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10/15/2018 "The Black Economy 50 Years After The March On Washington"


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E-Letter To Alternet.org and Carol Estes Re: A Second Chance For Black Farmers?


Your article A Second Chance For Black Farmers? is an excellent chronology/history of the plight of the Black Farmer. The treatment that these Brothers and Sisters have received over the years is an absolute indictment on this country and the policies of this government towards Blacks.

You just about covered it all - even providing us with a ray or two of hope. However, there is one big factor that you have not included in your piece and maybe one that you never thought over, that we have been writing about for two years now, in relation to the Black farmer. That factor being the impact that Federal Reserve policy has on the commodities markets; the amount of liquidity circulating in the global marketplace; the amount of credit extended to small businesses and enterprises; and the creation of monetary deflation. If you would add that aspect to your critique, it would paint just about a complete picture of the excruciating pain that our Black farmers are enduring.

I personally made some of these arguments to then Secretary of Agriculture, Dan Glickman, in 1999. I did so in front of a group of Black Farmers and members of the Congressional Black Caucus. You can read about it by clicking The Black Farmer, the CBC and Deflation II.

But to give you the essence of the argument, here is a small portion of a letter that I wrote to Federal Reserve Chairman Alan Greenspan this year:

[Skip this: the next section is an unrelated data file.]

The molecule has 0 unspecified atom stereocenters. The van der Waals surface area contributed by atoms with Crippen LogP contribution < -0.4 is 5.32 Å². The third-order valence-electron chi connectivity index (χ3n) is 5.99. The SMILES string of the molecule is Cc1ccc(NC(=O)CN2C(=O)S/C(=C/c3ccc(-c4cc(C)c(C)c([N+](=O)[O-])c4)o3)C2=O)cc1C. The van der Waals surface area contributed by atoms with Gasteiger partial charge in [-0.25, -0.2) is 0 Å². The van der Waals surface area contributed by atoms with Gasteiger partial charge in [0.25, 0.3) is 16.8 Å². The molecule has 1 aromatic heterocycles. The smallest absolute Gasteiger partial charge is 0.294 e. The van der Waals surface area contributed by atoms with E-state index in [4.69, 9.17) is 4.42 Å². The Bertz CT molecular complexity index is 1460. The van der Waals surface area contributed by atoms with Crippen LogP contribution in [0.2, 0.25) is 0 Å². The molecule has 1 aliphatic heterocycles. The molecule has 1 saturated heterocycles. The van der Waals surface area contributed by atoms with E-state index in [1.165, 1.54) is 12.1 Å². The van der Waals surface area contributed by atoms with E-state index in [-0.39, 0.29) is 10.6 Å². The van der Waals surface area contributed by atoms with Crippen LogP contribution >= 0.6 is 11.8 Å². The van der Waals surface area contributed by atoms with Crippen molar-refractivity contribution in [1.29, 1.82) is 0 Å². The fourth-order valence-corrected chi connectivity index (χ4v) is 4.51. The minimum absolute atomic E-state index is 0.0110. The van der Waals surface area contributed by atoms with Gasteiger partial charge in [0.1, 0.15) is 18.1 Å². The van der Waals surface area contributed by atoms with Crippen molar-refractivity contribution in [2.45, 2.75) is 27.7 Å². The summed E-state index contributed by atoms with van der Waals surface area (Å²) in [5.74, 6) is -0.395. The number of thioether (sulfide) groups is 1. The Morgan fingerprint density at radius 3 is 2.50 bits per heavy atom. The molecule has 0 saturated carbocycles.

"The monetary deflation that you have permitted has caused prices to be dragged down in a chain reaction. First to fall was the price of gold, then oil, metals, farm commodities, land values and finally wages. The drop in farm commodities was devastating. According to the Commodity Research Bureau, among other crops, from 1996 to 1999, the price of corn fell 32% and the price of wheat fell 42%. This dramatic drop in prices was most harmful to Black farmers who were smacked twice - first in that they had to pay back loans obtained in the early 1990s with dollars significantly more valuable than the ones they borrowed, in terms of gold, in the latter part of the decade. And secondly, because these farmers were and are among the poorest farmers in this country, the drop in farm commodity prices hit them the hardest. When these two factors are combined with the fact that the Black farmers have been discriminated against and denied credit by the US Department of Agriculture (USDA), it is easy to see that these men and women were placed in an almost impossible economic situation over the last decade."

I hope that you will consider adding this argument to your wonderful perspective.

Sincerely,


Cedric Muhammad

Wednesday, July 18, 2001

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